This Canadian success story is part of this week’s automotive sector series.
To learn more about export opportunities for companies in this sector, please read Canada’s automotive sector is “bursting at the seams”.
High-end vehicles use them already, but Jean-Yves Deschênes has a vision of all vehicles one day featuring collision-warning sensors to improve the safety of all on roads and highways.
And when they do, he hopes the technology they use is the one he and his business partner developed — a collision-warning sensor based on laser technology.
Phantom Intelligence, Deschênes’s company, has developed a product that uses laser-based LiDAR sensors to identify obstacles around the car or truck and brake if need be.
“Right now, there are a bunch of very low-cost solutions, but a lot of them use cameras or radar,” said Deschênes, who owns the company with Eric Turenne. “The problem with cameras is that you have safety systems that don’t work in the dark. Our innovation is having sensors that compete cost-wise, but provide 24/7 reliability.”
So how do a computer science consultant — Deschênes — and an electrical engineer — Turenne — end up selling futuristic automobile technology? Turns out it was a client who brought them to this market. The gents were working for a Korean tier-1 company on a consulting project to help it better understand the market for assisted driving technology.
“During those two years, we identified a lot of technology that existed and we noticed that laser-based technology was underrepresented,” Deschênes explained.
At the end of the consulting contract, the client ended up going with a solution that combined camera and radar technology, but it acknowledged that the consultants had demonstrated some interesting potential for laser and said it would have bought that if it were available. Bingo! Phantom Intelligence was born.
“We decided to tap that niche where laser-based systems can be made very affordable,” Deschênes said. “We started our company based on that.”
It’s early days for the company, but it’s already sent prototypes to the U.S., Korea and France.
“Some of the stuff we export to the U.S. is for the American division of a large European manufacturer,” Deschênes said. “All of our activities are very global.”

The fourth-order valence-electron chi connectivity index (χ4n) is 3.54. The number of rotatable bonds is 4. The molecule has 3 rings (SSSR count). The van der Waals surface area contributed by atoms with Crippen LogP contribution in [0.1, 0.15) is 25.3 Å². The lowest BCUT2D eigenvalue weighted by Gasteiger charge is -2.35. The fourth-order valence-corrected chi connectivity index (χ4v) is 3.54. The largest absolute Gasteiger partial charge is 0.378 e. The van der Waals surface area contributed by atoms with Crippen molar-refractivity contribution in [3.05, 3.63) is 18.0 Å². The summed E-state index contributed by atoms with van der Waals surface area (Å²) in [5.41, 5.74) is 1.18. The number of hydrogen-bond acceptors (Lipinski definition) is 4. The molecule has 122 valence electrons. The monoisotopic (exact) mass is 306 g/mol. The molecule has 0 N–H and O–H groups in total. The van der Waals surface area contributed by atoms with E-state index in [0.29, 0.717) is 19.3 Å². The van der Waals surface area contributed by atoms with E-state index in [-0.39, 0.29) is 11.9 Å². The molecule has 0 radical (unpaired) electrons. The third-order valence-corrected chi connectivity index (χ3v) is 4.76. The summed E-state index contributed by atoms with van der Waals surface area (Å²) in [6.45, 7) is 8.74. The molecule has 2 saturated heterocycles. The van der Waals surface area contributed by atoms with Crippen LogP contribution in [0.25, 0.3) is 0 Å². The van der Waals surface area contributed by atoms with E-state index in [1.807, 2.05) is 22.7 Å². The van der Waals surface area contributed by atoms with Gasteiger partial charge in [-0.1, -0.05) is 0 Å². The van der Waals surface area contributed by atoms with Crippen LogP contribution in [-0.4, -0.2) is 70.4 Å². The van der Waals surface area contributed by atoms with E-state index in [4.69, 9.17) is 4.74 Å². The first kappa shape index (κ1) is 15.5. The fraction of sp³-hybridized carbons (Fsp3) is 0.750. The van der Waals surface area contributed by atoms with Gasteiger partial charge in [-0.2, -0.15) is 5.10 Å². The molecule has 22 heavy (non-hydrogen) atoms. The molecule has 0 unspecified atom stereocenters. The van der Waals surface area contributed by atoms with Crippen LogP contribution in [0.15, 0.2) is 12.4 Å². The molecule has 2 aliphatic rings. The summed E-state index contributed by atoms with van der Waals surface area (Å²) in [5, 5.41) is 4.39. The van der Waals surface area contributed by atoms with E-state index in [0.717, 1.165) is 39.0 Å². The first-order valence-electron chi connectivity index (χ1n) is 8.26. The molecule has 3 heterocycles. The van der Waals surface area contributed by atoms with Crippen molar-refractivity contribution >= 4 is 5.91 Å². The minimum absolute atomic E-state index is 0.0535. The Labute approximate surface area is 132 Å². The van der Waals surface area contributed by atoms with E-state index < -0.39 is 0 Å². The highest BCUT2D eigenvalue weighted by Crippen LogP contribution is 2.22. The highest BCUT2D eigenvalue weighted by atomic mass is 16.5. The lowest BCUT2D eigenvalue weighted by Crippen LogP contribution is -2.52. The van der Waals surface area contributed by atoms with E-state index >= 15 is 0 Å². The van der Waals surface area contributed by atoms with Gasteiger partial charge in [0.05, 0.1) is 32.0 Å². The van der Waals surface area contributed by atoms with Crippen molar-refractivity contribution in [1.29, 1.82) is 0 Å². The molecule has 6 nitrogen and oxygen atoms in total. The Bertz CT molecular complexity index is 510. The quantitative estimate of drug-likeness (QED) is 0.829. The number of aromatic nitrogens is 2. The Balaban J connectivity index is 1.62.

At this point, the technology is still between three and five years away from being in production vehicles, but Phantom recently signed an agreement with a Korean manufacturer of dash-mounted cameras for its first volume production contract — a warning system for aftermarket applications. It also recently opened a South Korean branch office to support the growing business there.
“We’re not just pre-revenue anymore,” Deschênes said. “We’re transitioning.”
Phantom Intelligence is currently in discussion with Export Development Canada on what services it can access, but just knowing EDC is there has made the company’s value proposition much more viable to its potential clients, Deschênes said. “Even though we haven’t yet completed the EDC agreements, knowing we have EDC’s support has given us the confidence we need to seek global customers.”
“Don’t try to do it all by yourself”: Five questions with Jean-Yves Deschênes, President of Phantom Intelligence
1. What was your first export sale?
Our first small export sales were to the U.S.
2. How did that first export opportunity arise?
We were lucky enough to be able to convince our American client to buy the very first few prototypes. In the next few years, we have made inroads with tier-1, original equipment manufacturers (OEMs) and aftermarket suppliers, who currently have programs in place to evaluate our sensor technology.
3. When it comes to exports, what do you know now that you wish you knew then?
We knew that the sales cycle in the automotive sector and adoption of technology would be long. What we did not anticipate was the complexity and time required to finance a production contract when there is still some development and customization to be made to meet client requirements. Even though the technology risks have been mostly ironed out, the introduction of customized features and new processes to facilitate production is still perceived as a “risk,” and that limits access to a lot of financing sources.
4. How has the trading world changed since you started in business?
Communications are so much easier than they were 30 years ago when only the fax and mail could be used. Apart from the timezones, international collaborations are now pretty transparent. But even though it is easier, sometimes nothing beats a handshake or “touching” your product. So be prepared to travel a lot. (Fortunately, making travel arrangements is also much easier than it used to be.)
5. What is the #1 thing new SMEs need to know about export and trade?
Actually, three things: First, if your product is well defined and well differentiated, and you have targeted your clientele well, going global is not so scary. There is probably only a handful of people you need to be exposed to in order to generate business.
Second, don’t try to do it all by yourself. Have a local representative steer you and represent you in each of the local markets. They can guide you through the local administrative and cultural obstacles. And they can provide a physical presence when you can’t be there.
Finally, federal and provincial trade commissioners and local representatives should be your first contact into a new country. They can really accelerate your critical networking and are very pro-active.